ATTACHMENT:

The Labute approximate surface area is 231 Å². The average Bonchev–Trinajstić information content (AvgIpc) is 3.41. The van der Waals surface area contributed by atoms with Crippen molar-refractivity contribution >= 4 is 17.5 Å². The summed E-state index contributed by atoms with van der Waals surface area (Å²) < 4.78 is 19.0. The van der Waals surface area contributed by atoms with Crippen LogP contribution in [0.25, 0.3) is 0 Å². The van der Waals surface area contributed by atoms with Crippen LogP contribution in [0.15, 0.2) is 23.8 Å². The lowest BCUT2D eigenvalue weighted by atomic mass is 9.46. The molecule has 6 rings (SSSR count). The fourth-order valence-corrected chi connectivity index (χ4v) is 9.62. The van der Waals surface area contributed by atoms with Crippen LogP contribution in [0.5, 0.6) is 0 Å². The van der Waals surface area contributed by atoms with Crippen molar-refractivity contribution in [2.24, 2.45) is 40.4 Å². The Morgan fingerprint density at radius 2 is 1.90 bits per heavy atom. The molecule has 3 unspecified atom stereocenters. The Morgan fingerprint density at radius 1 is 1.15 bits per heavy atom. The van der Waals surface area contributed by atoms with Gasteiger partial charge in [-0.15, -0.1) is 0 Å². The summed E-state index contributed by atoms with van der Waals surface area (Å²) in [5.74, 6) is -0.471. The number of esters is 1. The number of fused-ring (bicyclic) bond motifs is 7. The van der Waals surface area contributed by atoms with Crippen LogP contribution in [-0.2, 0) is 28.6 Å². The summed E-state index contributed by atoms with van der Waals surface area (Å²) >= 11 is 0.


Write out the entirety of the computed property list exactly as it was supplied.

The Labute approximate surface area is 231 Å². The average Bonchev–Trinajstić information content (AvgIpc) is 3.41. The van der Waals surface area contributed by atoms with Crippen molar-refractivity contribution >= 4 is 17.5 Å². The summed E-state index contributed by atoms with van der Waals surface area (Å²) < 4.78 is 19.0. The van der Waals surface area contributed by atoms with Crippen LogP contribution in [0.25, 0.3) is 0 Å². The van der Waals surface area contributed by atoms with Crippen LogP contribution in [0.15, 0.2) is 23.8 Å². The lowest BCUT2D eigenvalue weighted by atomic mass is 9.46. The molecule has 6 rings (SSSR count). The fourth-order valence-corrected chi connectivity index (χ4v) is 9.62. The van der Waals surface area contributed by atoms with Crippen LogP contribution in [0.5, 0.6) is 0 Å². The van der Waals surface area contributed by atoms with Crippen molar-refractivity contribution in [2.24, 2.45) is 40.4 Å². The Morgan fingerprint density at radius 2 is 1.90 bits per heavy atom. The molecule has 3 unspecified atom stereocenters. The Morgan fingerprint density at radius 1 is 1.15 bits per heavy atom. The van der Waals surface area contributed by atoms with Gasteiger partial charge in [-0.15, -0.1) is 0 Å². The summed E-state index contributed by atoms with van der Waals surface area (Å²) in [5.74, 6) is -0.471. The number of esters is 1. The number of fused-ring (bicyclic) bond motifs is 7. The van der Waals surface area contributed by atoms with Crippen LogP contribution in [-0.2, 0) is 28.6 Å². The summed E-state index contributed by atoms with van der Waals surface area (Å²) >= 11 is 0.